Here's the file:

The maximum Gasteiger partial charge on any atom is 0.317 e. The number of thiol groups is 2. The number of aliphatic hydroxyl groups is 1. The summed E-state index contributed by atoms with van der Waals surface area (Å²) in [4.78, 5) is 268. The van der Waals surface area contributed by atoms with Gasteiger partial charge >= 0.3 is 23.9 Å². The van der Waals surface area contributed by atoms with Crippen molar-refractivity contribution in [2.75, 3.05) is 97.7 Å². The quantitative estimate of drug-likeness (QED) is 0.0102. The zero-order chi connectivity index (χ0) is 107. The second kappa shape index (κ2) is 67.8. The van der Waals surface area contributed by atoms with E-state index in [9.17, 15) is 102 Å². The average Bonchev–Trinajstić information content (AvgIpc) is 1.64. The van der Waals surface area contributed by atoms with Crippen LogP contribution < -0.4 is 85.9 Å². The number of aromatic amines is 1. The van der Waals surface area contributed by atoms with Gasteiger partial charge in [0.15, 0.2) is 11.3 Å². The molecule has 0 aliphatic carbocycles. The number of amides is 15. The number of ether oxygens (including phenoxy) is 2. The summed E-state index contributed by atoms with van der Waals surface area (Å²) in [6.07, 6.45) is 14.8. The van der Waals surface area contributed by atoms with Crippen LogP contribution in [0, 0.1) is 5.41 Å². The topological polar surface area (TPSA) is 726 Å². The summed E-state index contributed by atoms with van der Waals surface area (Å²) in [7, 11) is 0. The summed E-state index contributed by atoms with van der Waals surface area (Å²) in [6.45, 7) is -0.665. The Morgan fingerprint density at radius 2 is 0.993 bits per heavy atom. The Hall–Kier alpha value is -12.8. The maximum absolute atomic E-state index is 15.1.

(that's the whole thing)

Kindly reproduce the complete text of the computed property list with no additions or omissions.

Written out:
The maximum Gasteiger partial charge on any atom is 0.317 e. The number of thiol groups is 2. The number of aliphatic hydroxyl groups is 1. The summed E-state index contributed by atoms with van der Waals surface area (Å²) in [4.78, 5) is 268. The van der Waals surface area contributed by atoms with Gasteiger partial charge >= 0.3 is 23.9 Å². The van der Waals surface area contributed by atoms with Crippen molar-refractivity contribution in [2.75, 3.05) is 97.7 Å². The quantitative estimate of drug-likeness (QED) is 0.0102. The zero-order chi connectivity index (χ0) is 107. The second kappa shape index (κ2) is 67.8. The van der Waals surface area contributed by atoms with E-state index in [9.17, 15) is 102 Å². The average Bonchev–Trinajstić information content (AvgIpc) is 1.64. The van der Waals surface area contributed by atoms with Crippen LogP contribution < -0.4 is 85.9 Å². The number of aromatic amines is 1. The van der Waals surface area contributed by atoms with Gasteiger partial charge in [0.15, 0.2) is 11.3 Å². The molecule has 0 aliphatic carbocycles. The number of amides is 15. The number of ether oxygens (including phenoxy) is 2. The summed E-state index contributed by atoms with van der Waals surface area (Å²) in [6.07, 6.45) is 14.8. The van der Waals surface area contributed by atoms with Crippen LogP contribution in [0, 0.1) is 5.41 Å². The topological polar surface area (TPSA) is 726 Å². The summed E-state index contributed by atoms with van der Waals surface area (Å²) in [7, 11) is 0. The summed E-state index contributed by atoms with van der Waals surface area (Å²) in [6.45, 7) is -0.665. The Morgan fingerprint density at radius 2 is 0.993 bits per heavy atom. The Hall–Kier alpha value is -12.8. The maximum absolute atomic E-state index is 15.1.